Hermetic Library fellow T Polyphilus reviews The Forge and the Crucible: The Origins and Structure of Alchemy by Mircea Eliade, from University of Chicago Press.
Readers should heed the word origins in the subtitle of Eliade’s monograph on alchemy. In fact, the first two-thirds of the book is given over to discussions of the religious and mythic dimensions of metallurgy in ancient and “primitive” cultures. The next few chapters perform a cross-cultural survey of alchemical traditions, moving west from China, through India and the Near East, to Europe. Eliade makes a reasonably persuasive case for the existence of similar conceptual mechanisms in the alchemy of various different societies, and he uses a presentation of Indian alchemy as a basis for explaining European alchemy.
Eranos-participant Eliade references Jung as the authority on the psychological interpretation of alchemy, and he attributes validity to Jung’s approach, but he doesn’t claim to share it–being interested in the history of religions rather than individual psychology. He also cites Julius Evola as an expositor of alchemy as a “traditional science.”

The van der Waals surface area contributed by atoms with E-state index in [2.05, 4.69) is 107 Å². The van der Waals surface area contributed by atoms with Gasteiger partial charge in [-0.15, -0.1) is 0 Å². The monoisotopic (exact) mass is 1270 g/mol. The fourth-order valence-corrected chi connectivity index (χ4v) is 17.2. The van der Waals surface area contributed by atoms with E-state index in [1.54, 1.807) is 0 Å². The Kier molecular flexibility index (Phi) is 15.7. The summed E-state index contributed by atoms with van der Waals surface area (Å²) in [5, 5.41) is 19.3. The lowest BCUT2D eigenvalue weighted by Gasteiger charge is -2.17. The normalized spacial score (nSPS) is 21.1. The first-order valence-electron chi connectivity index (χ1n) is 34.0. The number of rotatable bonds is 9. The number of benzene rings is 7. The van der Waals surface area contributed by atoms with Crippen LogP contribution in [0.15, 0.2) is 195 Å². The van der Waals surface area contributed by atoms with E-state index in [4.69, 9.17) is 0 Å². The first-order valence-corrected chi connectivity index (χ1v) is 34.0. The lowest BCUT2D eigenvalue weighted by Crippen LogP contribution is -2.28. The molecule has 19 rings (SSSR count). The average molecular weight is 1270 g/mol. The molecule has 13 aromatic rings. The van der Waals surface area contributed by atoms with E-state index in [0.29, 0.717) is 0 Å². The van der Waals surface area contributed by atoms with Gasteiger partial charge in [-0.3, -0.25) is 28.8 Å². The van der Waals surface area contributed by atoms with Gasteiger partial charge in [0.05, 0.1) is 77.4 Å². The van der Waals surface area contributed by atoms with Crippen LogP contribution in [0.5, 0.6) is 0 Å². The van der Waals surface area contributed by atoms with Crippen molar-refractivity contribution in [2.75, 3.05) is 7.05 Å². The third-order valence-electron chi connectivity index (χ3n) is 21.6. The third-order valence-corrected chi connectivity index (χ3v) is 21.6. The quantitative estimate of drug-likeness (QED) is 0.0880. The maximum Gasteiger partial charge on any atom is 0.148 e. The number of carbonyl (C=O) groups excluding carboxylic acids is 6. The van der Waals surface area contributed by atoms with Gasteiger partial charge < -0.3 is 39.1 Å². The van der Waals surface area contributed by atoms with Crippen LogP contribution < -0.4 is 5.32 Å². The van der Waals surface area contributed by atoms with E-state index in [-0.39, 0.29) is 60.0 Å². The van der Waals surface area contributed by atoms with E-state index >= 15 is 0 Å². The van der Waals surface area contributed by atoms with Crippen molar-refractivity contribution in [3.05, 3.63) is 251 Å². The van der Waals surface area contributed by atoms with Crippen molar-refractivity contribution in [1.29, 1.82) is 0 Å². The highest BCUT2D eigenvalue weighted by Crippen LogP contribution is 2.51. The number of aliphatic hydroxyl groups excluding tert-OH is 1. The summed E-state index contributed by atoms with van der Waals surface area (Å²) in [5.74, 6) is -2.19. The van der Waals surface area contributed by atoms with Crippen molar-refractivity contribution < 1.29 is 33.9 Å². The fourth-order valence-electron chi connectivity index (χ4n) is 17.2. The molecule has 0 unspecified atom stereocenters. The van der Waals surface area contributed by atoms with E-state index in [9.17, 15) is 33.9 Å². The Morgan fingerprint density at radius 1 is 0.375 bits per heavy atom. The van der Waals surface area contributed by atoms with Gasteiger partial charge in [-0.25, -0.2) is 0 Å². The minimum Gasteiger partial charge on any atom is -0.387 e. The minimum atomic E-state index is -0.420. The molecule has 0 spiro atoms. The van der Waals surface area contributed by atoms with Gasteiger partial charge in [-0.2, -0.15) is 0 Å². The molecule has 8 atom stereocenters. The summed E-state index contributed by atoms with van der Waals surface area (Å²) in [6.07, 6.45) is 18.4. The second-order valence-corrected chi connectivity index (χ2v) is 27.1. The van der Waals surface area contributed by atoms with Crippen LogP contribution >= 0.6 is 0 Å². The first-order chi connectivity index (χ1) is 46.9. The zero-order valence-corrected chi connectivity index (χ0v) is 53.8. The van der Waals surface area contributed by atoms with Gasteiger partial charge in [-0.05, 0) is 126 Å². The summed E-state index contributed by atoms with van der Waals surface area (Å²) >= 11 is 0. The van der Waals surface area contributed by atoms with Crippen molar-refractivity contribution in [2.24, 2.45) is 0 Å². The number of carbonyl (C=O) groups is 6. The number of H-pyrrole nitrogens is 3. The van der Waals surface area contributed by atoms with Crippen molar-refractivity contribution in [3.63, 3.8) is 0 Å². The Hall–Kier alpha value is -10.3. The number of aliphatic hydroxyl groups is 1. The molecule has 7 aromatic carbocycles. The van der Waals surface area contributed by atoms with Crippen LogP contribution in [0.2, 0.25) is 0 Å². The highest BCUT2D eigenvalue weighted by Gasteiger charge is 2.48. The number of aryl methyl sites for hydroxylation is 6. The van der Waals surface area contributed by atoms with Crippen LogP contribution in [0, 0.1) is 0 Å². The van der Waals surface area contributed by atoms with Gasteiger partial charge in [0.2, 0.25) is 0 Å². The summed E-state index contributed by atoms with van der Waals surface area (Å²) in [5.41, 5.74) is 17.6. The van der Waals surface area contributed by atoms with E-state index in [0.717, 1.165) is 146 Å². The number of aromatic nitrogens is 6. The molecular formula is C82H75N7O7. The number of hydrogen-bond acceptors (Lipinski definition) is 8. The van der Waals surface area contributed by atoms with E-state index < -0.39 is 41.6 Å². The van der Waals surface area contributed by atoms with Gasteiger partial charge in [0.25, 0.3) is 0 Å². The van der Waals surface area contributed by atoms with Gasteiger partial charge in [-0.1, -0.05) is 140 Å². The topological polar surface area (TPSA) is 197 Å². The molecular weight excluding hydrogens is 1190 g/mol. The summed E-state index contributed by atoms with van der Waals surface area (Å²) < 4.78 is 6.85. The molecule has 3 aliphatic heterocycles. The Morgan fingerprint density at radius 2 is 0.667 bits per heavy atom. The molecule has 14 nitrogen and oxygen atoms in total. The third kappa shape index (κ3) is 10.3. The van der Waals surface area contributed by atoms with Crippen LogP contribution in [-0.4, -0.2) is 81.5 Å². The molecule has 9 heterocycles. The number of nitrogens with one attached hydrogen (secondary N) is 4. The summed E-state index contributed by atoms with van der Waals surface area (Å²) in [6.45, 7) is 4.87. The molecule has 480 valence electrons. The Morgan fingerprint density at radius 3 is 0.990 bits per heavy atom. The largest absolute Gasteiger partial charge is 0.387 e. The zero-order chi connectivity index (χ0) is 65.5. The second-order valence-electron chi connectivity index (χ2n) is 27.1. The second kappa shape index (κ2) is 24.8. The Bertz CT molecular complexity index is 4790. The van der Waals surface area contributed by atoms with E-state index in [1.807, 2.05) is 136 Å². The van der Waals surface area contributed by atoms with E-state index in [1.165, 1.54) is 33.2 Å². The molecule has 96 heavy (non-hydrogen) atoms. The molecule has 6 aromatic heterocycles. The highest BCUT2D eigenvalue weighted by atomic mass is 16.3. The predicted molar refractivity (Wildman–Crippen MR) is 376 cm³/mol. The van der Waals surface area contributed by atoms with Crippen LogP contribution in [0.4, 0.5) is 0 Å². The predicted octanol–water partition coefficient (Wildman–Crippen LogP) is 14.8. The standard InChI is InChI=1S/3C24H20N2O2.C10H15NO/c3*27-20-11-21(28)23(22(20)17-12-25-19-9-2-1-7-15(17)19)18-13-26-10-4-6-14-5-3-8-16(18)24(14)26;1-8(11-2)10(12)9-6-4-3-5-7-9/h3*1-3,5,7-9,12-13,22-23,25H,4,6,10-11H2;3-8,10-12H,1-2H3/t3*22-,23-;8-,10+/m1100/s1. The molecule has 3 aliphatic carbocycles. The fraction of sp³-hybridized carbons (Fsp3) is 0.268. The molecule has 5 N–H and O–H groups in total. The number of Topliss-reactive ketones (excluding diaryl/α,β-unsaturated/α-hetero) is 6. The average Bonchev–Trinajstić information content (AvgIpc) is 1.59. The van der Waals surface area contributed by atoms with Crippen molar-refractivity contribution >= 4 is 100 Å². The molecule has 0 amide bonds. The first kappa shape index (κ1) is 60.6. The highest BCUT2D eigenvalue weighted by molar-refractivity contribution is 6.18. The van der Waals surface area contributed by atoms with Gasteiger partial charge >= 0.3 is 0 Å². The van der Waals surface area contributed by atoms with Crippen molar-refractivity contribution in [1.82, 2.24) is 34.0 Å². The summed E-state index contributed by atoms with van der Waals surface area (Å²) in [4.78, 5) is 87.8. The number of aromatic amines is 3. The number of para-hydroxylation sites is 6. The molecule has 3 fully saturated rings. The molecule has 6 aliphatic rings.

This book suffers as much as any of Eliade’s work (with the stand-out exception of The Myth of the Eternal Return, which must be hands-down the worst) from a nostalgic conception of the primitive. He insists, “Modern man is incapable of experiencing the sacred in his dealings with matter; at most he can achieve an aesthetic experience.” (143) At every turn, he identifies the objects of his greatest scholarly care and concern with an earlier, more sacralized period of human awareness. And yet he attempts to disavow it: “These considerations are no more a criticism of the modern world than they are a eulogy of other, primitive or exotic societies.” (177)
Aside from its comparativism, The Forge and the Crucible has the most to offer those who are interested in ideas of great dispensations of human consciousness, whether they are construed as magical aeons or Foulcauldian discursive epistemes. Eliade proposes that alchemical culture was a precondition for modern science and industrialization, which is poised to transform human society as dramatically as did the first introduction of agriculture. [via]